This guide will teach you about white bass and explain how to catch them.
White bass are spread throughout most of the Midwestern United States. They can also be found as far south as Florida and as far west as California.
They’re widespread throughout the Ohio and Mississippi rivers and their tributaries. They’re also common in the Great Lakes region.
Lures That Catch White Bass
White bass can be caught with many of the same lures that you would use for panfish, trout and small bass.
Small jigs can be great for catching white bass. Try a 1/8 ounce marabou jig. Popular colors are white, black and chartreuse.
Look for humps on a main lake. If you’re fishing a river, then look for any current breaks where white bass can form schools.
These are great spots for them to ambush passing baitfish.
If you ad a piece of scented bait or spray your jig with an attractant, you may increase your odds of getting bit.
Soft plastic lures are renowned for catching bass of all types. White
bass are no exception.
Try a small jig head with a plastic curly tail grub. You don’t need to have a bunch of colors. The basics like white, silver and chartreuse should be enough to get started.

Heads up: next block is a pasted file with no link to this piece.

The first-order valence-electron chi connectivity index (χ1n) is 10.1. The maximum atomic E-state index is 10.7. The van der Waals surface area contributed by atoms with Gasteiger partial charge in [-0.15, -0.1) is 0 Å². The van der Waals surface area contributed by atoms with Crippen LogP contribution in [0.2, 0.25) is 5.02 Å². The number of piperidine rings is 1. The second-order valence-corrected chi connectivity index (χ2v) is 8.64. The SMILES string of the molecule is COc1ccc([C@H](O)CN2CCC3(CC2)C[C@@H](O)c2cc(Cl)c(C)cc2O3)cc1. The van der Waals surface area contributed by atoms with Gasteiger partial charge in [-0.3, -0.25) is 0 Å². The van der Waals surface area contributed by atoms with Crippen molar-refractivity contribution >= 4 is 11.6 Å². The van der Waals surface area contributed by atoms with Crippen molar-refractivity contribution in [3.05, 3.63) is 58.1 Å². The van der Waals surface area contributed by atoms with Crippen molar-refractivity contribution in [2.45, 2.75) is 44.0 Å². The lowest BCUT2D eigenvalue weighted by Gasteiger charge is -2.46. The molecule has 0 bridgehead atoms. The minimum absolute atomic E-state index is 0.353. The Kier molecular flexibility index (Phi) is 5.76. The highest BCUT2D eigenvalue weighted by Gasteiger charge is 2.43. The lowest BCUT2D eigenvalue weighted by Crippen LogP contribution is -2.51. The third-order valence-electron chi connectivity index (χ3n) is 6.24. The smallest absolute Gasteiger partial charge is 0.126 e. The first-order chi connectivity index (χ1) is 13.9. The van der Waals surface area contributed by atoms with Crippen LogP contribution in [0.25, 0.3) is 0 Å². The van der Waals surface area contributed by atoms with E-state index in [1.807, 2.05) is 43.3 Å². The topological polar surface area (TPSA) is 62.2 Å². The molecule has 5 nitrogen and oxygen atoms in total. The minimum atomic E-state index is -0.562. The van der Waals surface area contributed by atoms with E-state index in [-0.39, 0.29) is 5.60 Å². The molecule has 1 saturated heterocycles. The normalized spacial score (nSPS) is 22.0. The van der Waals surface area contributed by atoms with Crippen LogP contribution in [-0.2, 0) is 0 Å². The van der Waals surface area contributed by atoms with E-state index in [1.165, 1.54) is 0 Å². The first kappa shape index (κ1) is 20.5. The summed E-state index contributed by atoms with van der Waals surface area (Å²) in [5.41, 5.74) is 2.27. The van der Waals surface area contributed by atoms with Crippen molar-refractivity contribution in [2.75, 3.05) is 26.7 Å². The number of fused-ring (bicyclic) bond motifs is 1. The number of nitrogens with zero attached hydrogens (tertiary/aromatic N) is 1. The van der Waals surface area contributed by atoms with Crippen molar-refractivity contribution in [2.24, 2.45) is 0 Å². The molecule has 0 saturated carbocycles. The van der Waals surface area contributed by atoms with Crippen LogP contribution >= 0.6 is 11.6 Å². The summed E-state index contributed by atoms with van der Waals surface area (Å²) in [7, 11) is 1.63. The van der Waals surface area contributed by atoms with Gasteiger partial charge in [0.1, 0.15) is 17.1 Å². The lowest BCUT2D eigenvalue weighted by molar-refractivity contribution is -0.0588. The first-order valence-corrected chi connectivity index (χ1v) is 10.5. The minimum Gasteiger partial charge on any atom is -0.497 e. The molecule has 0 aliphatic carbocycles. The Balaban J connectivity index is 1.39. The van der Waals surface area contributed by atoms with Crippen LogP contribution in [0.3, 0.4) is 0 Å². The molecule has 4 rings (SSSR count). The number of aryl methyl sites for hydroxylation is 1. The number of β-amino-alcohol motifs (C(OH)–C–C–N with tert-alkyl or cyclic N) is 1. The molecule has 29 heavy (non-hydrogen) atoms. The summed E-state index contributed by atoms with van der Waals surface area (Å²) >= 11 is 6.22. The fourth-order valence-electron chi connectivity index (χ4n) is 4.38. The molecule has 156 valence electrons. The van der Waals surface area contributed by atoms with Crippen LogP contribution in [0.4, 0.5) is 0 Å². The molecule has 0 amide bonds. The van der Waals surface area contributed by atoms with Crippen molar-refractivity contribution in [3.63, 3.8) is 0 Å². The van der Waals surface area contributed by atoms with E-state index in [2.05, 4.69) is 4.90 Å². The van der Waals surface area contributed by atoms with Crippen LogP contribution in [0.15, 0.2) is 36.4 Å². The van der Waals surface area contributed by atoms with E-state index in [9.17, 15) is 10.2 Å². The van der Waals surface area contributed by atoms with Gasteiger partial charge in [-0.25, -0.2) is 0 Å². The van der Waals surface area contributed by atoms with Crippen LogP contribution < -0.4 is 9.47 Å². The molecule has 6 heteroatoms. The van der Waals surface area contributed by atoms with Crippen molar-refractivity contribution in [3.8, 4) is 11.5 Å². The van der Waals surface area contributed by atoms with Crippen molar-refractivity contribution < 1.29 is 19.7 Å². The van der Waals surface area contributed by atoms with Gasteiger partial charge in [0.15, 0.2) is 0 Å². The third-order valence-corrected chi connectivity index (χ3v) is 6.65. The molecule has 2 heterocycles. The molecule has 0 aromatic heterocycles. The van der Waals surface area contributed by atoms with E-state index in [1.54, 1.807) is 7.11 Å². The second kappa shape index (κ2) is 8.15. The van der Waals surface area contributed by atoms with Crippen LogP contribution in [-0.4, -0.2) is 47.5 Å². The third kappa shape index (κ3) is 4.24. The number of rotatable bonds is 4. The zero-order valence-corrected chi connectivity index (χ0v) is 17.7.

Another popular option is the tube bait. It’s basically a soft plastic tube with a skirt at the back.
But my favorite of all is a small jig with soft plastic swimbaits.
Try an 1/8 or 1/4 ounce jig with a soft swimbait like a Strike King Mr. Crappie Slab Slangers. These are economical lures that come in a wide variety of colors.
If you’re Looking to scan some water then small inline spinners are a great bet.
Try a mepp’s #1 spinner. Use a silver blade for clearer water and a gold blade for stained or muddy water.
Inline spinners are great for rivers too. Cast them up-current and then retrieve them back past current breaks.
Pass a spinner by a likely ambush spot a few times. Don’t be surprised if your spinner gets hit by a smallmouth bass though.
Spinners can also be fished vertically. Let your spinner fall and the jerk it up with a sharp motion to get the blades spinning. You can definitely get bites while the spinner falls, so be ready.
Match The Hatch To Catch White Bass
White bass have a pretty typical diet. They prey on smaller fish such as minnows and shad. They will also eat small crustaceans and invertebrates.
White bass have also been known to feed on zooplankton and aquatic insects.
In the Midwest, schools of white bass can often be found following schools of shad.
This is a common pattern an a indicator that shad imitating lures would be a good choice.